Why People Get Rotator Cuff Training Wrong!
-Jessica Bento, Physical Therapist
Coming from someone who had their dreams of competing in the Olympics by rotator cuff injuries, dealing and preventing rotator cuff injuries is something I am really passionate about. It also was a BIG inspiration to why I became a physical therapist in the first place. You could imagine why it saddens me to see so much flawed advice on social media about rotator cuff training getting shared over and over again. What is it that people keep getting so wrong?
The BIGGEST Issue In Rotator Cuff Training
To be fair, I use to commit the same mistake that most do in their training. That is they focus largely on isolating on the rotator cuff. Why is this flawed? Typically the injury to the rotator cuff is a RESULT of other aspects of the body not functioning correctly. You see, most articles will even begin with just an isolated anatomy discussion of the rotator cuff like the one below.
While it may be helpful to better understand what happened to the actual body during the injury, the truth is that this is just the end result often of something bigger. As this 2016 paper, “The Kinetic Chain Revisited: New Concepts on Throwing Mechanics and Injury” in Advanced Sports Medicine Concepts and Controversies explains how rotator cuff issues can arise in one of the most popular ways of throwing.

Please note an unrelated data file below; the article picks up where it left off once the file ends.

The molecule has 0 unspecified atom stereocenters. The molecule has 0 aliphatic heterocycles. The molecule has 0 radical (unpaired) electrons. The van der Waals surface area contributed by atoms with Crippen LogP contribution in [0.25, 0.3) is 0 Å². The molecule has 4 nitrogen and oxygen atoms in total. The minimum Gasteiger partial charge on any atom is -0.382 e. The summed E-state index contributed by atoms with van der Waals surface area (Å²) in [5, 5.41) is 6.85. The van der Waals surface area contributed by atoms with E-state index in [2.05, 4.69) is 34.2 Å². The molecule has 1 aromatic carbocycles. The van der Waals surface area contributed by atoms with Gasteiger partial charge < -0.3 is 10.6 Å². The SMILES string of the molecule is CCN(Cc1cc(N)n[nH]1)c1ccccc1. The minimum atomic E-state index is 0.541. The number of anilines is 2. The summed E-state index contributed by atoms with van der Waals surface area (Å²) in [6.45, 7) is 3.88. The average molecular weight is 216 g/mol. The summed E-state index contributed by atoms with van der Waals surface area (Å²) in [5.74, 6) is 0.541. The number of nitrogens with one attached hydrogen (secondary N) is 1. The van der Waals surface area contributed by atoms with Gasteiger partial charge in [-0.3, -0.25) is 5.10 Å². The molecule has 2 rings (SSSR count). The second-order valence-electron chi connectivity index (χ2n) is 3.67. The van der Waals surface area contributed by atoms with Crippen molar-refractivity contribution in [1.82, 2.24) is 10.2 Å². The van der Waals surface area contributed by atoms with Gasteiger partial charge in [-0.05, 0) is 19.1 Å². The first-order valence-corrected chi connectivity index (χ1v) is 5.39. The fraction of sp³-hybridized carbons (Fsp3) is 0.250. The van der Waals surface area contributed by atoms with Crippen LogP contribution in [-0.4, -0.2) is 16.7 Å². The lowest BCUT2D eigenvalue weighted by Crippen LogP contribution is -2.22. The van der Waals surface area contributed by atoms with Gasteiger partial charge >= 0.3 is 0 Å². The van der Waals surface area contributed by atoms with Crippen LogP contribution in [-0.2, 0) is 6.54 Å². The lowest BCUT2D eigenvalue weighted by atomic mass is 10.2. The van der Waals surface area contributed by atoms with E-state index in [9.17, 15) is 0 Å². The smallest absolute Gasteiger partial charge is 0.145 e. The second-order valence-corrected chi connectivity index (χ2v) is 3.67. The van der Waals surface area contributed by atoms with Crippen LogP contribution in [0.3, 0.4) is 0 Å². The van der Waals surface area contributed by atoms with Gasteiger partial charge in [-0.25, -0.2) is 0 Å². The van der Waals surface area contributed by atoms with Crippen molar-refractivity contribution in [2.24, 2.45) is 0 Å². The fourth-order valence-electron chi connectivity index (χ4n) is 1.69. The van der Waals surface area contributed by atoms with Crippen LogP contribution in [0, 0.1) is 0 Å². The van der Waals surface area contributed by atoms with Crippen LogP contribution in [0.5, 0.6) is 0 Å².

"The overhead throwing motion is a complex activity that involves the entire body to achieve accuracy and velocity 1, 2. This activity is accomplished through activation of the kinetic chain, which refers to the mechanical linkages of body segments that allows for the sequential transfer of forces and motions when performing a task such as throwing 3, 4. The kinetic chain has been studied with regard to its role in the normal overhead throwing motion and its impact on injury and decreased performance 1, 2, 3, 4, 5, 6. The throwing motion is a fluid, continuous movement that starts with the lower extremities and core, which provides a base of support and helps generate kinetic energy that translates through the throwing arm, eventually culminating with the ball release from the hands and fingers. An efficient and effective throwing motion requires optimized anatomy, physiology, and mechanics in all of the segments of the kinetic chain. Accordingly, deficits or “breaks” in the kinetic chain can lead to injury or impaired throwing performance. Several studies have investigated shoulder injuries in the overhead throwing athlete, addressing the biomechanics and role of the kinetic chain in injury and training principles for the overhead throwing athlete 6, 7, 8, 9.”
From the paper, Anterior and Posterior Serape: The Rotational Core"
This is to say that how the entire body functions and how it is used in our efforts to help rotator cuff training be actually effective is critical. Isolating the rotator cuff or the shoulder in general in our training is a VERY inefficient way of trying to be strong, resilient, or come back from injury. How do we do it? Here are some great ideas to follow.
Jessica Bento, director of education at DVRT, has been a physical therapist for over 16 years practicing in orthopedics, neuro, and geriatric rehabilitation. Jessica is currently director of education for DVRTFitness.com where she has taught DVRT programs at national conferences and all over the world. You can get 30% off right now on Jessica’s DVRT Rx course HERE with code “pb30”